Published in the San Diego Union-Tribune, February 8, 2016
“Design is how it works.” – Steve Jobs.
Great design is hard to categorize, but you know it when you see it.
Now meet Don Norman – not only can he describe it, he can and he has created it. He was educated in electrical engineering at MIT, got his doctorate in mathematical psychology at Penn, taught at Harvard, came to UCSD for 27 years, then left and went to work at Apple and HP. He was a consultant to DARPA and NASA, served on multiple boards and in his spare time managed to author 20 books on topics in his field. A classic underachiever.
And now he has returned to his roots to lead the UCSD Design Lab. He is the acknowledged guru in the field of usability engineering and cognitive science. And he is the passionate advocate for user-centered design.
So I pressed him to give me the short course in design for dummies. Norman was a consultant after the Three Mile Island nuclear meltdown disaster. Why and how did it happen was his assignment. The initial assumption in many disasters is “user error” – the technicians or the pilot made a mistake. But Norman’s work peels back the onion and tries to understand why there was user error. And his thesis is that it is often because of bad design.
Case in point – Three Mile Island had eight knobs on the main panel and they all looked identical and were the same color. An accident waiting to happen.
On airplanes, it used to be that the flaps and the landing gear were right next to each other. If you reached for the wrong one, the landing gear would retract and the plane would just drop on its belly onto the tarmac.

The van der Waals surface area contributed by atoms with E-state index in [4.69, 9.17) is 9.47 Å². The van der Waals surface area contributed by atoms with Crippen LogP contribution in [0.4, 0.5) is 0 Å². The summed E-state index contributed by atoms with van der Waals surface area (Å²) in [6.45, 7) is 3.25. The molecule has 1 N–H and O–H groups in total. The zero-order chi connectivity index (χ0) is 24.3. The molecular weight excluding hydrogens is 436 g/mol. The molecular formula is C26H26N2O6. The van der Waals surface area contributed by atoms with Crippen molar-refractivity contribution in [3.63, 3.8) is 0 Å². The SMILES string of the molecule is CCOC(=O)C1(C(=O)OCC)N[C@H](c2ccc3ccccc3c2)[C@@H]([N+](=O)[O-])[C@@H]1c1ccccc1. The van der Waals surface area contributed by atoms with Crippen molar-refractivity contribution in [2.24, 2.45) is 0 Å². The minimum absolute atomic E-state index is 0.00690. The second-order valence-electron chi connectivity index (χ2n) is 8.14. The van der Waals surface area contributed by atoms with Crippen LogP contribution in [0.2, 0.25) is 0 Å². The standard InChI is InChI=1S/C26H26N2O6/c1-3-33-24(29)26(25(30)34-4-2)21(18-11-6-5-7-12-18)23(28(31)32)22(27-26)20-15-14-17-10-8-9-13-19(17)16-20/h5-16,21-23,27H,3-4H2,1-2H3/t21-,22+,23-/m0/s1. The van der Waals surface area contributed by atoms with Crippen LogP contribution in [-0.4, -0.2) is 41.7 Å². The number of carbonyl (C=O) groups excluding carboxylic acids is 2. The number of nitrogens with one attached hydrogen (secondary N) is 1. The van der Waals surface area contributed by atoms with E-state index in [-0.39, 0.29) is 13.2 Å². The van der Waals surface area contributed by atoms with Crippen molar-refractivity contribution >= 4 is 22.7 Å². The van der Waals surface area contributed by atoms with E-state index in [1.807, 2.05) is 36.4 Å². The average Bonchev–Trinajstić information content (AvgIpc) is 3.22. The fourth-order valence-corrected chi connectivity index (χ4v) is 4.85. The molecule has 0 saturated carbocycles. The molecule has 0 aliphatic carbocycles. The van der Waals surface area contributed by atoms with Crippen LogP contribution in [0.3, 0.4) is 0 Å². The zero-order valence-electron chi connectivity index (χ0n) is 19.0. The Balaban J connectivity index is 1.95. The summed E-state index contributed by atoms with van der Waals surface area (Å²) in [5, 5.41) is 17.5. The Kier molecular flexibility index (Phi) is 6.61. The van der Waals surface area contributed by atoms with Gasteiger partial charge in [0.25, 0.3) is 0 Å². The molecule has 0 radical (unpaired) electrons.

When you hear this stuff, you think, how stupid can they be? But Norman will tell you – it is not stupidity, it is simply bad design.
Norman would say that his work centers on “trying to understand how the mind works” and then design for it, rather than around it. “The real danger in hiring the world’s best experts is that what they create will probably be unusable by ordinary people.”
I asked him about startups, and he made two points that are absolutely required – “product process” and “deep focus.” He tells the story about going in to see John Sculley, then CEO at Apple, and John would tell him a great idea. Norman told him that sure, it was a good idea, but it would take 200 people two years to do it. OK, get started. And then the next day Sculley would call him into his office and give him another good idea. And so on.
Norman preaches focus. And process. And of course, Steve Jobs was the archangel of those two themes. Norman says, “the simpler a product appears, the harder it is to get it that way.”
(At one point, Steve Wozniak reported to Don Norman. It was because Woz “wanted to be an employee.”)
He poked fun at the infamous meme MVP (minimum viable product) – he says many young entrepreneurs “forget the word viable.” When he was at HP, he says, “you were only allowed to take risks on projects if everything turned out OK.” In thinking about user-centered design, he says, “What we are first told is the problem is usually only the symptom.” You have to dig deeper to properly understand the issue. “You have to solve the correct problem.”
For example, when you go to a hardware store to buy a three-fourths-inch drill bit, maybe what you really want to do is mount a picture – and maybe there is a way to do that without drilling a hole. What is the real problem?
Don Norman is 80 going on 16. He has a twinkle in his eye and a healthy irreverence for the status quo. He questions everything, and believes “that the technologists, not the academics, accomplish the breakthroughs.” He is at UCSD because he wants to do “something important and exciting.”
And that means he wants to expand the design universe. The two most famous design labs are at MIT and Stanford. His mantra is to make UCSD the third one.
I asked him for his final thoughts for entrepreneurs – “to make a difference, have fun.” I love this guy.
Rule No. 454
Answer the right question.